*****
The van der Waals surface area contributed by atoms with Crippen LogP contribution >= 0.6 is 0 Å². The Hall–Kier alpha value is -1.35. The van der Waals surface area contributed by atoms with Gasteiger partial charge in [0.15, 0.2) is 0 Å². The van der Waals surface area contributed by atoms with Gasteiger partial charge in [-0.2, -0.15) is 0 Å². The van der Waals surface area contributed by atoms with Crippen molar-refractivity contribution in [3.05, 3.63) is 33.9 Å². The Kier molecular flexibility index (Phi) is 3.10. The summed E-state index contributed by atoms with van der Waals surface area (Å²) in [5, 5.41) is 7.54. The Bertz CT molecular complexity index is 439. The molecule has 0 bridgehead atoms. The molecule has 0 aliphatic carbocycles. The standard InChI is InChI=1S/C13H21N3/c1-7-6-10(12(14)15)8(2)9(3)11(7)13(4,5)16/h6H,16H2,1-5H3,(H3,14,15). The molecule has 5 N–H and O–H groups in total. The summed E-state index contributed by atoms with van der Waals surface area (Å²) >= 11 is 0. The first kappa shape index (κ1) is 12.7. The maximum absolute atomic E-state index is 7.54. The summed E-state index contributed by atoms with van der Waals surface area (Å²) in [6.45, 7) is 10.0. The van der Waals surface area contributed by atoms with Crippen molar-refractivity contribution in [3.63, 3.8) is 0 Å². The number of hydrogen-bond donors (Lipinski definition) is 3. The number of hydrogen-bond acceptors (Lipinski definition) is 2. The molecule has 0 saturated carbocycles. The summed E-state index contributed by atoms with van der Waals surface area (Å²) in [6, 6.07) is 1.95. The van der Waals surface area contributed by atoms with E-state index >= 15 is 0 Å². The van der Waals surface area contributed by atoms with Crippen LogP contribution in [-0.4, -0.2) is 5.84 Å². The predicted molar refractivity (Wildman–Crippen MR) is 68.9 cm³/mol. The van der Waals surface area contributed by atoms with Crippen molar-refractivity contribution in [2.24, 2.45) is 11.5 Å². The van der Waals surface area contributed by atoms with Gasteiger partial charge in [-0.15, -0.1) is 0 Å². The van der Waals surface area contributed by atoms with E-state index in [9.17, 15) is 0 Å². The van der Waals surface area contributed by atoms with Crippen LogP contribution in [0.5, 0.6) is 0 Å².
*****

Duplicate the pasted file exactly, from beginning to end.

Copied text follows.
The van der Waals surface area contributed by atoms with Crippen LogP contribution >= 0.6 is 0 Å². The Hall–Kier alpha value is -1.35. The van der Waals surface area contributed by atoms with Gasteiger partial charge in [0.15, 0.2) is 0 Å². The van der Waals surface area contributed by atoms with Gasteiger partial charge in [-0.2, -0.15) is 0 Å². The van der Waals surface area contributed by atoms with Crippen molar-refractivity contribution in [3.05, 3.63) is 33.9 Å². The Kier molecular flexibility index (Phi) is 3.10. The summed E-state index contributed by atoms with van der Waals surface area (Å²) in [5, 5.41) is 7.54. The Bertz CT molecular complexity index is 439. The molecule has 0 bridgehead atoms. The molecule has 0 aliphatic carbocycles. The standard InChI is InChI=1S/C13H21N3/c1-7-6-10(12(14)15)8(2)9(3)11(7)13(4,5)16/h6H,16H2,1-5H3,(H3,14,15). The molecule has 5 N–H and O–H groups in total. The summed E-state index contributed by atoms with van der Waals surface area (Å²) >= 11 is 0. The first kappa shape index (κ1) is 12.7. The maximum absolute atomic E-state index is 7.54. The summed E-state index contributed by atoms with van der Waals surface area (Å²) in [6.45, 7) is 10.0. The van der Waals surface area contributed by atoms with Crippen molar-refractivity contribution in [3.63, 3.8) is 0 Å². The number of hydrogen-bond donors (Lipinski definition) is 3. The number of hydrogen-bond acceptors (Lipinski definition) is 2. The molecule has 0 saturated carbocycles. The summed E-state index contributed by atoms with van der Waals surface area (Å²) in [6, 6.07) is 1.95. The van der Waals surface area contributed by atoms with E-state index >= 15 is 0 Å². The van der Waals surface area contributed by atoms with Crippen LogP contribution in [-0.4, -0.2) is 5.84 Å². The predicted molar refractivity (Wildman–Crippen MR) is 68.9 cm³/mol. The van der Waals surface area contributed by atoms with Crippen molar-refractivity contribution in [2.24, 2.45) is 11.5 Å². The van der Waals surface area contributed by atoms with Gasteiger partial charge in [-0.15, -0.1) is 0 Å². The van der Waals surface area contributed by atoms with E-state index in [9.17, 15) is 0 Å². The van der Waals surface area contributed by atoms with Crippen LogP contribution in [0.5, 0.6) is 0 Å².